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Are bigger engines better?

By David Morley, 03 Jul 2016 Car Advice

Engine sizes

When it comes to the size of what’s under the bonnet, bigger isn’t necessarily better, as David Morley explains

For a while there, every new generation of a particular make or model could be relied upon to boast a bigger engine than the model before. This was down to a few things.

First, buyers expected their new car to be quicker than their old one. And increasing the engine’s capacity was a cheap, effective way of doing just that. But it was also about the only way because as recently as the 1980s, engine technology had pretty much stagnated.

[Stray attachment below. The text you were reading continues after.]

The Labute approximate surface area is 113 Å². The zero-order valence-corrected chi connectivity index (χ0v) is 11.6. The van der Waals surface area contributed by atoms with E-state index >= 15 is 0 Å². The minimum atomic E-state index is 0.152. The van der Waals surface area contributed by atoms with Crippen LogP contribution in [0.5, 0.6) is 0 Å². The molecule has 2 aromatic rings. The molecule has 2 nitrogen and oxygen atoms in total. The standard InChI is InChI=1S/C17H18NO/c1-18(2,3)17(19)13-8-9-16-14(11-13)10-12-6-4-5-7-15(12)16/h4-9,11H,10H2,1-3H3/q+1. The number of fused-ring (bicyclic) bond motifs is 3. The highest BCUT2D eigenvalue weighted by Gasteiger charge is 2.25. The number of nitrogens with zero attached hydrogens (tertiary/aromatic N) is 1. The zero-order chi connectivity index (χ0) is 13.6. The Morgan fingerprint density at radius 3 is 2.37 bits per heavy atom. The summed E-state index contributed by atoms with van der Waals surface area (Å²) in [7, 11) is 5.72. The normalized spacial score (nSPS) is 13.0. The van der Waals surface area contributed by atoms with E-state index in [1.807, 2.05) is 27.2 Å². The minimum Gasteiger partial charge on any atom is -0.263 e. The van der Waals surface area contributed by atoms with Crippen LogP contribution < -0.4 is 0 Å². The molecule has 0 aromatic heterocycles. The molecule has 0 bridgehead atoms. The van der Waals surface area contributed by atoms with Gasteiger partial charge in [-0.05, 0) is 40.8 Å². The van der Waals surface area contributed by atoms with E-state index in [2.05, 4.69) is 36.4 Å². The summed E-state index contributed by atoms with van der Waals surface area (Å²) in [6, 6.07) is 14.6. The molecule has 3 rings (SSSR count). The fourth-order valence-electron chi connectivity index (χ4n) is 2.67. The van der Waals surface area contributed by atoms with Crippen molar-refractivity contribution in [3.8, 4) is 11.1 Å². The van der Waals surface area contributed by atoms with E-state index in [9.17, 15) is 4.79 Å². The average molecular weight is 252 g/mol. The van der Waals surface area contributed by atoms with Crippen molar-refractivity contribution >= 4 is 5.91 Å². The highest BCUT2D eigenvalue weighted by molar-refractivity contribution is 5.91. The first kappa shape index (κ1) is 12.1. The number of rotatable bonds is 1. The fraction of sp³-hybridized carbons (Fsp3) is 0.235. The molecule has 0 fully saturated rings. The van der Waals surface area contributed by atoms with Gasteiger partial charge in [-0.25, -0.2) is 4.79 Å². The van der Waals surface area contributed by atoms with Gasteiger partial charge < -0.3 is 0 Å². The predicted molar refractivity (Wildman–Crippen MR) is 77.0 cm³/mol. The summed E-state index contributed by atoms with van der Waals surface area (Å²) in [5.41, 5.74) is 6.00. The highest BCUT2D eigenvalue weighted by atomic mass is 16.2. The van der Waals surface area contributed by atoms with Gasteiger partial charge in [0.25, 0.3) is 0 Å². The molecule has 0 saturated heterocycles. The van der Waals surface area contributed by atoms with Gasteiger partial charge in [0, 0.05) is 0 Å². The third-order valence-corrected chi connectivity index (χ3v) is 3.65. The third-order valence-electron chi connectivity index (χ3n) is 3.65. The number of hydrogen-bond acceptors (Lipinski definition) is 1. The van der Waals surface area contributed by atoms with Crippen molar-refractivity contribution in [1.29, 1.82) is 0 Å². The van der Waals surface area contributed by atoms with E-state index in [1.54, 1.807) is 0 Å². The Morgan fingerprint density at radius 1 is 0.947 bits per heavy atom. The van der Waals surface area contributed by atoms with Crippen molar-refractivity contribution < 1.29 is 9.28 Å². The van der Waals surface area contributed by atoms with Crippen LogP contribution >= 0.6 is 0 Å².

Secondly, the news of a bigger engine promised the anticipation of more performance even before you’d driven the thing; proof of the power of social conditioning: Bigger is better.

The turnaround came in the 80s when the turbocharger (thanks to electronic fuel-injection and engine management) suddenly became viable, and in a flash, you could have a small capacity engine making big capacity power.

These days, the move to ever-increasing efficiency and ever smaller emissions targets means that the hip, groovy engines are now smaller capacity than ever before with turbochargers and other hot-shot high-tech making them perform like big engines.

It’s taken buyers a few years to get their heads around the idea of paying extra for a smaller engine, but it’s now the mind-set of the masses and the planet is the better for it. It’s a natural sort of progression, too; how big was your first mobile phone?